Organizational factors also drive Segway misinnovation. Relatively short tour lengths for senior leaders in the military and intelligence worlds mean senior leaders take a job knowing they will have only two to three years to make an impact. Further, the Department of Defense rarely provides funds for any new idea in less than three to five years owing to the need to build a programmatic wedge into the Future Years Defense Program. The only things senior leaders truly control during their tour are reorganizing and refocusing efforts. If they need new tools, collection, or processing capabilities, they won’t show up until the next (or after-next) commander arrives. Much of this exacerbates what Steve Blank refers to as the “Red Queen problem,” as new disruptive technologies (and adversary applications thereof) outpace our own leadership rotations and traditional acquisition timelines.
The military may foster buggy whip misinnovation by pursuing service-specific, in-house “innovations” that meet a discrete need via dead-end, evolutionary technology — developed at exorbitant cost. As one of us experienced, the 1980s U.S. military intelligence community recognized the need for “secondary imagery dissemination” systems to transmit digital imagery products to field commanders to support dynamic planning, execution, and assessment of combat operations. Each service sent these requirements to their research and development and acquisition communities. This eventually resulted in systems like the Air Force’s Intratheater Imagery Transmission System: a finely tuned fax machine built to military ruggedness — and associated high cost. Meanwhile, private sector technology explored better ways to transmit digital data, resulting in internet protocol routers and fiber-optic transmission. By the time of Operation Desert Storm, the military turned to interoperable commercial off-the-shelf solutions for imagery dissemination systems, scrapping their in-house Buggy Whips.
Innovate without Misinnovating
The Department of Defense have several initiatives to foster innovation and avoid misinnovation. DARPA makes pivotal investments in breakthrough technologies. We have the Defense Innovation Unit – Experimental (DIUx), and parallel efforts in the services and the intelligence community (like In-Q-Tel and IARPA). How can these efforts lead to useful innovation and avoid misinnovation?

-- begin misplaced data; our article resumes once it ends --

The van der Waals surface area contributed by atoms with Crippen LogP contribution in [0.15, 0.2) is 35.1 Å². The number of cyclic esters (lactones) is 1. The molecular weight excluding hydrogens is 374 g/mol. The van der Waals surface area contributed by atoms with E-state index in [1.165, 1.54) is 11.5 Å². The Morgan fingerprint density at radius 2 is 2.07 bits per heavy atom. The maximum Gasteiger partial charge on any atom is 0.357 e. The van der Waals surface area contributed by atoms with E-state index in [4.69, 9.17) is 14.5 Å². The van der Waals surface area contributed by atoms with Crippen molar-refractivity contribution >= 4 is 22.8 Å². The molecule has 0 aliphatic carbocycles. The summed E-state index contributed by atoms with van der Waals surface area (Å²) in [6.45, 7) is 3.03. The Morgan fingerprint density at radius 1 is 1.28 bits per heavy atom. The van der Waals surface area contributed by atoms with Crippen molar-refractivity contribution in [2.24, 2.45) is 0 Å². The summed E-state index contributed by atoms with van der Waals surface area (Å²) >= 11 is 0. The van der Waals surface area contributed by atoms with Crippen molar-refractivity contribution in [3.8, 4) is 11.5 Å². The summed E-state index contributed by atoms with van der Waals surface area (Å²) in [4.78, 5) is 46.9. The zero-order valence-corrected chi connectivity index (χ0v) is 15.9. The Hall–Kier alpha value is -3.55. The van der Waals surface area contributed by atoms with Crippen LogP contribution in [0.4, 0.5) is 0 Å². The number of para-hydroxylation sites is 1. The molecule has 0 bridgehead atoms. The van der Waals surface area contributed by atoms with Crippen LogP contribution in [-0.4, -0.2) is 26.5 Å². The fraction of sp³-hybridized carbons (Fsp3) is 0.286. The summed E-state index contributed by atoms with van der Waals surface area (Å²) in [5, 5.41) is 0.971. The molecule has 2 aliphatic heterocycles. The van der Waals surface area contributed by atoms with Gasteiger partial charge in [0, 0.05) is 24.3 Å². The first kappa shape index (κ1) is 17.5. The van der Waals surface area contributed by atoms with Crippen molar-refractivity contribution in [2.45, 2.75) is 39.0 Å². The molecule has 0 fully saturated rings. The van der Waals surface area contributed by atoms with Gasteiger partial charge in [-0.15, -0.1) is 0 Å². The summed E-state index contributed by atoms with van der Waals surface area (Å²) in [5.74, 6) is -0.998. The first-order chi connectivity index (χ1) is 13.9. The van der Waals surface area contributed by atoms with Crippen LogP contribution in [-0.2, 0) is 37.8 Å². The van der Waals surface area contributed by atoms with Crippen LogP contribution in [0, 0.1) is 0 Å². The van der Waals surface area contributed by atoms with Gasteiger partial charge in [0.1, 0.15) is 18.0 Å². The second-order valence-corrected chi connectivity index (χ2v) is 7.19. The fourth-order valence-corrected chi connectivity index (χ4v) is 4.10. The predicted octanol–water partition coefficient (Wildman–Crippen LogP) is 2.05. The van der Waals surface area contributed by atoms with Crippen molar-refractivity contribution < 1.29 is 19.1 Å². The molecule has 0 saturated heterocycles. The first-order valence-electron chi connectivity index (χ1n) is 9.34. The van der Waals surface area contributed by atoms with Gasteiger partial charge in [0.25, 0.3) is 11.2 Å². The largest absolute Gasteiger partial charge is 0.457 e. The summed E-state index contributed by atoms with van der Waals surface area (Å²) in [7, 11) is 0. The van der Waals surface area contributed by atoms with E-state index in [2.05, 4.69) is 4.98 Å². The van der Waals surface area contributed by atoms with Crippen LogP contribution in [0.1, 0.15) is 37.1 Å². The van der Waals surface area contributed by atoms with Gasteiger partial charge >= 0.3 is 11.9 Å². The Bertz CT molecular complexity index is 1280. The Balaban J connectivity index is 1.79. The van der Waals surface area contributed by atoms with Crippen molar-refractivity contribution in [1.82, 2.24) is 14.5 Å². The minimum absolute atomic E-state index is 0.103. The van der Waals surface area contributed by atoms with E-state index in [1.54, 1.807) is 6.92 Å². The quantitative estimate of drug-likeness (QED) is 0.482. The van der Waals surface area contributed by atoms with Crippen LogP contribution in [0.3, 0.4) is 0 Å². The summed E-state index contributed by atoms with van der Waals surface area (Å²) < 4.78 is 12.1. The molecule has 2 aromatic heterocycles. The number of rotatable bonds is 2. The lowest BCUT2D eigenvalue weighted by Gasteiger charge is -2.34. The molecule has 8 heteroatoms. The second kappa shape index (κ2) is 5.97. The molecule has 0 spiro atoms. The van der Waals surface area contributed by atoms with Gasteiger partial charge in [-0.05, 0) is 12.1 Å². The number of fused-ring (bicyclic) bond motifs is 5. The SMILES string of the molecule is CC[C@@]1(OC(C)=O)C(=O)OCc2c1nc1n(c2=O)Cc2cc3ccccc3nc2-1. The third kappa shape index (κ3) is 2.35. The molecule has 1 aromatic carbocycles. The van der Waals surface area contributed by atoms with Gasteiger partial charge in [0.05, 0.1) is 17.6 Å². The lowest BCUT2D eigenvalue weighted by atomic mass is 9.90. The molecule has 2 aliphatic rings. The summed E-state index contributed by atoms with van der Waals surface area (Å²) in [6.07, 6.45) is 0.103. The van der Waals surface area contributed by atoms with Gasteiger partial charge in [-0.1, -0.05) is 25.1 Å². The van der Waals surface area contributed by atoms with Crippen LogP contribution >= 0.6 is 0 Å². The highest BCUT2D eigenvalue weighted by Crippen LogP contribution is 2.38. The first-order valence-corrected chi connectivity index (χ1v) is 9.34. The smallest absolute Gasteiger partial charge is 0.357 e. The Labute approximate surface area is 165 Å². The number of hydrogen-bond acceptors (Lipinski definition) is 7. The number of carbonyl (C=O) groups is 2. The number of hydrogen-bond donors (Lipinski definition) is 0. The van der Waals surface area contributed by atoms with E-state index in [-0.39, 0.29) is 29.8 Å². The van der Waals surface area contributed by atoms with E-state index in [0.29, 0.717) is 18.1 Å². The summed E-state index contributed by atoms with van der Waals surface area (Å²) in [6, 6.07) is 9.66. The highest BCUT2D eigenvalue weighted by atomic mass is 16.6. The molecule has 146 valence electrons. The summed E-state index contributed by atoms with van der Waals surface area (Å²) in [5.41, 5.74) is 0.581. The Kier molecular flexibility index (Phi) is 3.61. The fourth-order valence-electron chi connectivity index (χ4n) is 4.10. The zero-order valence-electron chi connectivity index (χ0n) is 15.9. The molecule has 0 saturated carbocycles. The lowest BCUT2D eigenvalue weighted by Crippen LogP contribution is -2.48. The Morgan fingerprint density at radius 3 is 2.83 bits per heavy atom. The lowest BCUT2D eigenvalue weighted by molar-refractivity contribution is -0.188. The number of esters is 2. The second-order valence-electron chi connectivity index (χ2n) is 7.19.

While senior leader involvement is important, successful innovation requires bottom-up engagement with operators and analysts. Some of the most remarkable national security innovations originate through creative modification in the field. By contrast, may historical misinnovations involved “innovations” that were not field-practical. DARPA and the Air Force Battlelabs consciously engaged senior leaders and warfighters to ensure innovation efforts focused on real mission/operational needs. The Battlelabs sought creative ideas from Air Force operators, developed these with unconventional technology entrepreneurs, and demonstrated possible solutions for the operators. This built bottom-up structures with strong horizontal and vertical components.
Successful defense innovation efforts must accept more up-front risk of failure than in traditional development and acquisition processes. Failure in the Defense Department and the intelligence community can pose extreme costs for limited investment resources. These organizations cannot accept the estimated 90-percent failure rate of Silicon Valley start-ups. Intelligence budgets, while reasonably large, cannot and will not survive a Vegas-like approach to securing return on investment. The Battlelabs expected a 20 percent failure rate on demonstration projects. Innovation efforts can mitigate such risks through small venture capital investments and limited trial purchases.
As Patrick Ryan notes, innovation sponsors must provide meaningful transition vehicles for successful projects. While efforts such as DARPA, In-Q-Tel, and DIUx facilitate rapid fielding of one-off prototypes, the Defense Department must provide sufficient logistical infrastructure and ensure — as Jacquelyn Schneider recommends — corresponding innovations in training, doctrine, operations, and strategy. Similarly, no sensor or collection platform is quite so useless as one for which there is insufficient processing and exploitation. As intelligence scholar Mark Lowenthal laments,
builders of collection systems often ignore P&E and launch costs as part of their estimates for collection… akin to calculating the price of a new automobile without thinking about fuel, maintenance, and insurance.
Innovators may reflexively gravitate toward the “sexier” front end of collection systems. Yet processing, exploitation, analysis, and reporting technologies and processes are equally valid venues for innovation and must keep pace to support new, innovative forms of collection.
U.S. national security requires an intelligence technology advantage over potential adversaries. In a world facing an uncertain international order and rapid developments in (and uses of) disruptive technologies, the United States clearly faces a real “innovate or die” situation. Yet the risks of “misinnovate and die” could be equally catastrophic. Government leaders should consider patterns of historical misinnovation to ensure new “innovative” technologies aren’t buggy whips or Segways.
Joseph Caddell and Col. Robert Stiegel (USAF, ret.) are faculty members at the National Intelligence University in Bethesda, MD. The views expressed in this article are theirs alone and do not imply endorsement by the Department of Defense or the U.S. government.
Image: Ben Gray/Flickr